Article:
How can physical therapy help older people?

Physical therapy offers a whole range of benefits

Many people are under the impression that physical therapy is a treatment only used after an injury or prolonged illness. However, it offers many benefits that can enhance quality of life. It can also prevent injury, disability, and functional decline.

Reducing pain

Geriatric physical therapy focuses on the needs of aging adults. It can make a significant difference in pain levels for those who have conditions like arthritis and osteoporosis, allowing them to be more mobile and enjoy favorite hobbies like gardening again. It can also reduce the need for prescription medications used to manage pain. This makes for a clearer mind, greatly improving the overall quality of life.

Many people over the age of 65 have at least some arthritis in their spine, even if they don’t have symptoms. Physical therapy can help offset symptoms that may occur in the future, preventing pain in the first place through techniques like aquatic exercise, electrical stimulation, and hot packs.

Preventing falls

According to the National Council on Aging, falls are the leading cause of both non-fatal and fatal injuries for Americans 65 or older, with one in four falling on average every year. It’s a serious threat to safety and independence. But a physical therapy program can help improve balance, strength, and flexibility to reduce the risk.

When the body is thrown off balance, a series of “righting reactions” normally occurs to prevent a fall. As we age, the body starts to lose control of the reaction. This results in slower response times and a higher risk of falls. There are specific exercises used in physical therapy designed to help the body practice the balance “righting series” so that reaction times are more automatic.

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Physical therapists can provide comprehensive care to lower the risk of falling. They help older people maintain or increase independence through a variety of methods. These include balance training and instruction on exercises that can be performed at home. They also make recommendations to address community, work, and home risk factors that might contribute to a greater risk of falling.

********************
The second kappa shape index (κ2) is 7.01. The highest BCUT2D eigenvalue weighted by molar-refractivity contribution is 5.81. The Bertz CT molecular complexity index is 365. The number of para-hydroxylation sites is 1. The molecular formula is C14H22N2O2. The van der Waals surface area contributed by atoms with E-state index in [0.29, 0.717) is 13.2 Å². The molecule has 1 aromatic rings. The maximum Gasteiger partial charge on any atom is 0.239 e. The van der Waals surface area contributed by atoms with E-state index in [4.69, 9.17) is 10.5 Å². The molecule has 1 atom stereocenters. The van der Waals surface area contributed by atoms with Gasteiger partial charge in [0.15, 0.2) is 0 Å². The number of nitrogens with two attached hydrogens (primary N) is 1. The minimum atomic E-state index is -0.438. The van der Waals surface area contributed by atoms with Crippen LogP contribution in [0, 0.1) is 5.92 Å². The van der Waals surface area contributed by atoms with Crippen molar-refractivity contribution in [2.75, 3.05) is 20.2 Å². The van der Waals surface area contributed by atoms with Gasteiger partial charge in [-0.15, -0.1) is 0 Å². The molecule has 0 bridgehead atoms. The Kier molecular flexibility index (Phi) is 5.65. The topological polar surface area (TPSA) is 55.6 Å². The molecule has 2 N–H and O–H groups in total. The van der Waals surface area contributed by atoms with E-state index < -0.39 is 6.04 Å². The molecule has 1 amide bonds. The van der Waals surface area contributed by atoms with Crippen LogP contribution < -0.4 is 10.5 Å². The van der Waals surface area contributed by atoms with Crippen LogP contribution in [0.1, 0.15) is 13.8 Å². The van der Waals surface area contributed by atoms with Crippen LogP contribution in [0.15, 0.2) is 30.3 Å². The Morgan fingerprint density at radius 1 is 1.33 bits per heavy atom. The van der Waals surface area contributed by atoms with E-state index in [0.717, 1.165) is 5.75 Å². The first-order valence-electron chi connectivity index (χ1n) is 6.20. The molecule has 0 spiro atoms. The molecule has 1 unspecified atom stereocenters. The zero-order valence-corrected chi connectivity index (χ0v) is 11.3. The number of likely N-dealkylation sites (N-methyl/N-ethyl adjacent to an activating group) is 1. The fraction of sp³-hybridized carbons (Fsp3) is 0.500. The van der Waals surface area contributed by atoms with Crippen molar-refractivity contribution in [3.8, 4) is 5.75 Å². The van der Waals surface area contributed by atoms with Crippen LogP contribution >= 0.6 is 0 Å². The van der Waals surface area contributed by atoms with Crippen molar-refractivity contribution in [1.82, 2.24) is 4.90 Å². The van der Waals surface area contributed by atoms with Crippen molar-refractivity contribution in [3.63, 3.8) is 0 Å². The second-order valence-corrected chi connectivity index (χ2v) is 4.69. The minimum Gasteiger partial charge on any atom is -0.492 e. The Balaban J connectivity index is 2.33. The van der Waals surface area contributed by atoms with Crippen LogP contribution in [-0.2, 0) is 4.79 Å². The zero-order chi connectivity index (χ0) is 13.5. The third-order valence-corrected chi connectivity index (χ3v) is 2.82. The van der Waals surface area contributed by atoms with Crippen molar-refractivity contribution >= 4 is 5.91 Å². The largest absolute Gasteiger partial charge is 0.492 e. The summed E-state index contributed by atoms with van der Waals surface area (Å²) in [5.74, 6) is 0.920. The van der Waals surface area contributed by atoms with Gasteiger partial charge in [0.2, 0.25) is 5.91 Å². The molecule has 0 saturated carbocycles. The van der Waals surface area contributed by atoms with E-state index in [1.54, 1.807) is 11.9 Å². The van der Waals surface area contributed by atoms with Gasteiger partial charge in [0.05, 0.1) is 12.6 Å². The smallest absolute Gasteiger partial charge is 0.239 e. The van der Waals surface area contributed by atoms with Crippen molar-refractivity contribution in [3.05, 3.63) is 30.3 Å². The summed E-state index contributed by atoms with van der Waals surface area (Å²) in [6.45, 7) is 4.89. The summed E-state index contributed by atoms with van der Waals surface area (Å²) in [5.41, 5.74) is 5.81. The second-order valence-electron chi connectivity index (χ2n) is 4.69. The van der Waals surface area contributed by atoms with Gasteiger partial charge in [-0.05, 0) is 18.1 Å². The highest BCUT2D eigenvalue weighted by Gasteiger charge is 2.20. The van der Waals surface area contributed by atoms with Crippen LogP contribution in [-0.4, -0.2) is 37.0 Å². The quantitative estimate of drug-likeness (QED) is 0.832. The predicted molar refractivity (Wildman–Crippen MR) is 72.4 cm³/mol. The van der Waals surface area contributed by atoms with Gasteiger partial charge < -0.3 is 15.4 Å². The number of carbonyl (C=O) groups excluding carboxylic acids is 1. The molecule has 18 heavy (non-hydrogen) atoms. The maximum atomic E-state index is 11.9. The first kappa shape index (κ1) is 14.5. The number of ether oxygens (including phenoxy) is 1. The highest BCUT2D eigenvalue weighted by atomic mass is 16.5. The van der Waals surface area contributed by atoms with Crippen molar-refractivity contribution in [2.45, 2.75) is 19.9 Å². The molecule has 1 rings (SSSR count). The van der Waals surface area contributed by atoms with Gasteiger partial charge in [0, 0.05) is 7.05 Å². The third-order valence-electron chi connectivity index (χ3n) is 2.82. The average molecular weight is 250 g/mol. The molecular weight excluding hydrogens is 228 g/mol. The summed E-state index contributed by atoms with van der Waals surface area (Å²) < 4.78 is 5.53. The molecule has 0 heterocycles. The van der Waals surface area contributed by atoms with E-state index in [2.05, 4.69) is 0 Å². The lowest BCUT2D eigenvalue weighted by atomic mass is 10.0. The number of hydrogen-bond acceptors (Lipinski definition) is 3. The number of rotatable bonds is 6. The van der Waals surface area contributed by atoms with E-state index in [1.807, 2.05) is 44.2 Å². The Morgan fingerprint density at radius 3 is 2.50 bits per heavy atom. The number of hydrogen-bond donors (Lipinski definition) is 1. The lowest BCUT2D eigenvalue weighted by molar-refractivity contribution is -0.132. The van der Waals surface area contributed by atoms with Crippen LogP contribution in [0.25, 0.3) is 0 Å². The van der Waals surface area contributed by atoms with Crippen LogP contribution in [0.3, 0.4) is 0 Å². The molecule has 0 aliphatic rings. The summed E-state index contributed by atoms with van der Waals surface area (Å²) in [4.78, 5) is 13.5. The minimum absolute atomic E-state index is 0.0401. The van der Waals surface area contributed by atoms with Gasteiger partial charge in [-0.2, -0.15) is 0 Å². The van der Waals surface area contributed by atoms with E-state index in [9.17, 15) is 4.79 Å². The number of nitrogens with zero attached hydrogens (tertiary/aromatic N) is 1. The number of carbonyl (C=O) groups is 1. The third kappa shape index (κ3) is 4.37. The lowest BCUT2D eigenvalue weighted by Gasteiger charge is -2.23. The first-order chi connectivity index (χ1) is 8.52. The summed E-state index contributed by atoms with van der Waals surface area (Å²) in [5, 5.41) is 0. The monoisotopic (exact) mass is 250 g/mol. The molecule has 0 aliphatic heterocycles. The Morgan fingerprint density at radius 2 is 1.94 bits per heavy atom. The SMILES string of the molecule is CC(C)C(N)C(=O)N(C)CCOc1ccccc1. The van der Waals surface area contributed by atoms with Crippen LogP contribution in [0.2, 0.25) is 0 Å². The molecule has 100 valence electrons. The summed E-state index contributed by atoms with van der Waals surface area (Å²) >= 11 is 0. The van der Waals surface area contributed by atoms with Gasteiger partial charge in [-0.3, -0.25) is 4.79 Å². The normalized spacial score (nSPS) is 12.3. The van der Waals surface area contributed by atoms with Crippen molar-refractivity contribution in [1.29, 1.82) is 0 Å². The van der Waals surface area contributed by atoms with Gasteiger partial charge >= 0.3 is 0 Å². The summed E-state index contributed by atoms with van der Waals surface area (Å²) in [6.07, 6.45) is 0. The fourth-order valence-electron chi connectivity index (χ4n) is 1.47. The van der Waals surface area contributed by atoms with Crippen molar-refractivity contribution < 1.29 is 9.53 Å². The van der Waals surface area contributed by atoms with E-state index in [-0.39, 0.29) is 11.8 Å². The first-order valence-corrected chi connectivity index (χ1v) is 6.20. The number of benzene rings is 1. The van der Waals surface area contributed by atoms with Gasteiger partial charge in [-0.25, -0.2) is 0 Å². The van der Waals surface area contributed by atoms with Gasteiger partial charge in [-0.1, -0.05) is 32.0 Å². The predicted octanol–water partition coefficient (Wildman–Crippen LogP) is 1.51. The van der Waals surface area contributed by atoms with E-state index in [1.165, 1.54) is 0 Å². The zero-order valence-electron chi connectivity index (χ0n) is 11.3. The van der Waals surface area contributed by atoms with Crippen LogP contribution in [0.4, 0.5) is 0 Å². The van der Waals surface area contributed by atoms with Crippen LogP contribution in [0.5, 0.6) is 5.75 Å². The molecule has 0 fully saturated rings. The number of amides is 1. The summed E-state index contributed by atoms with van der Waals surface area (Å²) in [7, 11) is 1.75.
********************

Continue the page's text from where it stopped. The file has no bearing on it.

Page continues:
Lowering the risk of infection

Older people are more susceptible to infection, especially after a hospitalization. There are movements that can be used under the guidance of a physical therapist that can restore strength and help prevent or heal problems like bedsores. Seniors who aren’t active run a higher risk of developing skin conditions like ulcers. These result from a lack of movement and getting pneumonia, another form of infection that physical therapy can help prevent.

Improving cognitive function

Older adults suffering from dementia can improve cognitive functioning while slowing the rate of decline through physical therapy. Many studies have shown that increased exercise lowers the risk of dementia overall, suggesting that physical therapy for seniors can also be used as a preventative measure.

Just one of the reasons why exercise supports brain health is that the brain requires a constant supply of oxygen, which is delivered through the blood vessels. As being active helps get the blood pumping, it keeps those vessels strong.

Additionally, exercise increases the creation of mitochondria. These cellular structures in the brain that allows the body to maintain and generate energy.

These have been found to play a key role in regulating brain function.